Presentation on theme: "UniProt - The Universal Protein Resource"— Presentation transcript:
1 UniProt - The Universal Protein Resource Claire O’Donovan
2 Pre-UniProtSwiss-Prot: created in 1986; since 1987, a collaboration of the SIB and the EMBL/EBI;TrEMBL: created at the EBI in 1996 as a computer-annotated protein sequence database supplementing Swiss-Prot.It was introduced to deal with the increased data flow from genome projects.
5 The three-layered approach The UniProt Archive (UniParc)UniProtKB + all other protein sequences publicly availableCompletenessThe UniProt Reference Clusters (UniRef)Non-redundant views of UniProtKB + selected UniParc setsSpeedThe UniProt Knowledgebase (UniProtKB)Central database of annotated protein sequences and functional informationUniProtKB/Swiss-Prot + UniProtKB/TrEMBL
6 The three layer approach Interrelationshipbetweenthe UniProt DatabasesThis is a graphical representation of the relationships between the UniProt databases as a summary of the previous slide:-The UniProt Archive provides comprehensive coverage of all protein sequences—including new and revised protein sequences—from many sources-The UniPRotKB is a subset of the protein sequences from UniPArc based on quality annotation and sequence stability-The UniProt Reference Clusters (UniRef), derived by automatic procedures from the UniProt Knowledgebase and the UniProt Archive, provide complete coverage of sequence space while hiding redundant sequences from viewFor each organism with a completely sequenced genome we construct a non-redundant proteome reference set. The availability of complete non-redundant proteome sets for all organisms whose genomes have been fully sequenced is a pre-requisite of many types of proteome-wide analysis. For example this is essential to high-throughput mass-spectrometric identification experiments, and in general, for any type of comparative genomic studies. As described in B , UniProt already constructs complete non-redundant proteome sets using a number of approaches. Each set and its analysis is made available shortly after the appearance of the newly completed genome sequence in the nucleotide sequence databases. A standard procedure is used to create, from the UniProt Knowledgebase, proteome sets for bacterial, archaeal and non-metazoan eukaryotic genomes. For most microbial and fungal genomes these sets are obtained via the list of predicted coding sequences submitted by the genome centers as bona-fide protein-coding “CDS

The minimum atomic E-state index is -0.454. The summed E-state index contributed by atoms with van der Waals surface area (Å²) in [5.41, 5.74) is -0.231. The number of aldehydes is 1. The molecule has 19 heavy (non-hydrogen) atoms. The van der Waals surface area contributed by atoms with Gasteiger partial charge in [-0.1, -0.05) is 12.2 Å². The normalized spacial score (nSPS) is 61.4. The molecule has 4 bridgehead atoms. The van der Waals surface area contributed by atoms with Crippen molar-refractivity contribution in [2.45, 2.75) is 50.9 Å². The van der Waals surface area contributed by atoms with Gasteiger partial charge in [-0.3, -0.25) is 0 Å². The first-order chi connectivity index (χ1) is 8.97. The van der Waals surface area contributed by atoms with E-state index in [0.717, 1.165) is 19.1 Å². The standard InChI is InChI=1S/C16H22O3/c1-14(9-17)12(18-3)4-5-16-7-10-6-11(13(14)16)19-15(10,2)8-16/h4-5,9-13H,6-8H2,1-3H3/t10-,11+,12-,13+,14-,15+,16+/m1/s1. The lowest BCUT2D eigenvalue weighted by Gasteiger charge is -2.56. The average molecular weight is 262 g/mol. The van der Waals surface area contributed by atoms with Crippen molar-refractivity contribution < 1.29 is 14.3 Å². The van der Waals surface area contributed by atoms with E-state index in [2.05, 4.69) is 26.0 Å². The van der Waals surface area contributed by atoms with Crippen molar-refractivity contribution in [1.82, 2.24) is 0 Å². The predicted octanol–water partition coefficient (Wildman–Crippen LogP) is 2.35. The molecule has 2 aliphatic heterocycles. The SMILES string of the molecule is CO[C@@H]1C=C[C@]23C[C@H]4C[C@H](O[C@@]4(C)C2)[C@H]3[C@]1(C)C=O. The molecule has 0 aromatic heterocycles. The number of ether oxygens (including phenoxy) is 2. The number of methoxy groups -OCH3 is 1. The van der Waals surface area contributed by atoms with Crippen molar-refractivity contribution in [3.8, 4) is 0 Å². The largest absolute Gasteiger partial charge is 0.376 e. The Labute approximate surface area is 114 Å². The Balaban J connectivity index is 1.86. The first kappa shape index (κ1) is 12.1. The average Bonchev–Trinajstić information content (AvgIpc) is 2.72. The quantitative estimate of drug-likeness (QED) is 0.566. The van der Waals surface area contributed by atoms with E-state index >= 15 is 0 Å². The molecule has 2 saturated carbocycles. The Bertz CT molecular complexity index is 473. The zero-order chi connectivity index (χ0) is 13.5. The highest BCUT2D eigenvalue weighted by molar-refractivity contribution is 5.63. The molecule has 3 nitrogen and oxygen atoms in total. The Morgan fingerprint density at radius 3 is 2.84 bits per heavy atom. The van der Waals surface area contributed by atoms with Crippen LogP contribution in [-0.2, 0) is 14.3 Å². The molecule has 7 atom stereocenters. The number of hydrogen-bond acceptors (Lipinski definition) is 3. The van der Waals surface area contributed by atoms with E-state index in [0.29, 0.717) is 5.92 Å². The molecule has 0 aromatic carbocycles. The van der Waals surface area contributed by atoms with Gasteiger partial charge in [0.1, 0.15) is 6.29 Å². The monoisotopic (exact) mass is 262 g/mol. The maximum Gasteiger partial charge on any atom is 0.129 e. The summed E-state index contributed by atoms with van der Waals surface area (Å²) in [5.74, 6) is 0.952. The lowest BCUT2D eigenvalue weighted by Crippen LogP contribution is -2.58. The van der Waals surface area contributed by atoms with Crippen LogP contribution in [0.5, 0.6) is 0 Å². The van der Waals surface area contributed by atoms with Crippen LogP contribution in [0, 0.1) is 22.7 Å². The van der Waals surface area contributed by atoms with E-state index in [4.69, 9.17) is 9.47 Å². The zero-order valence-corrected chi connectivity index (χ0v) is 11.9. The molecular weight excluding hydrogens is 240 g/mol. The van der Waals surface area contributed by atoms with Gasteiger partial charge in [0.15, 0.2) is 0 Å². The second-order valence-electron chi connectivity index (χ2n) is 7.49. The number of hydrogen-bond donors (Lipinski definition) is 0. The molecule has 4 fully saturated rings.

7 UniProt ArchiveUniParc is a non-redundant archive of protein sequences from the public databasesIt contains only protein sequences (no annotations)It provides cross-references to the source databasesWith these database goals, the summary of Database tasks are:
8 UniProt Archive: Principles UniParc is non-redundantEach unique protein sequence is stored only once and is assigned a unique stable UniParc identifier (e.g UPI )UniParc provides cross-references to the original source: active or retiredUniParc provides sequence versions.UniParc stores each unique sequence only once and assigns a unique UniParc identifier. UniParc handles all sequences just as strings - all sequences 100% identical over the whole length of the sequence are merged regardless of whether they are from the same or from different species. Furthermore, UniParc cross-references the accession numbers of the source databases and provides sequence versions that get incremented each time the underlying sequence changes, thus, making it possible to observe sequence changes in all source databases. The use of the status flag “active” means that the sequence still exists in the source database, while the status flag “obsolete” indicates that the sequence does not exist anymore in the source database.UniParc records are without annotation since the annotation will be only true in the real context of the sequence: proteins with the same sequence may have different functions depending on species, tissue, developmental stage, etc. All this context dependent information (if known at all) cannot be present in UniParc, and it is the purpose of the UniProt Knowledgebase to provide this.
9 UniProt Reference Clusters Principles It provides non-redundant reference data collectionsIt allows faster and more informative sequence similarity searchesIt includes the UniProtKB and some data from UniParcIt merges across different speciesThe concept of non-redundancy for the UniProt Reference Clusters is similar to that discussed before for the UniProt Knowledgebase. However, there are some differences. UniRef merges sequences automatically across different species and includes some data from UniParc (like translations from the highly unstable gene predictions), while merging in the Knowledgebase is restricted to curator-assisted merging of reliable and stable sequence data derived from a certain gene from a certain species.UniRef100 is based on all UniProt Knowledgebase records, as well as on the UniParc records that represent Ensembl protein translations, RefSeq data, and some other smaller data sets. The production of UniRef100 starts with the clustering of all these records by sequence identity. Identical sequences and subfragments are presented as a single UniRef100 entry containing accession numbers of all the merged entries, the protein sequence, links to the corresponding UniProt Knowledgebase and archive records.UniRef90 and UniRef50 are built from UniRef100 (see section C.2.3) to provide non-redundant sequence collections for the scientific user community to perform faster homology searches. They yield a size reduction of approximately 40% and 65%, respectively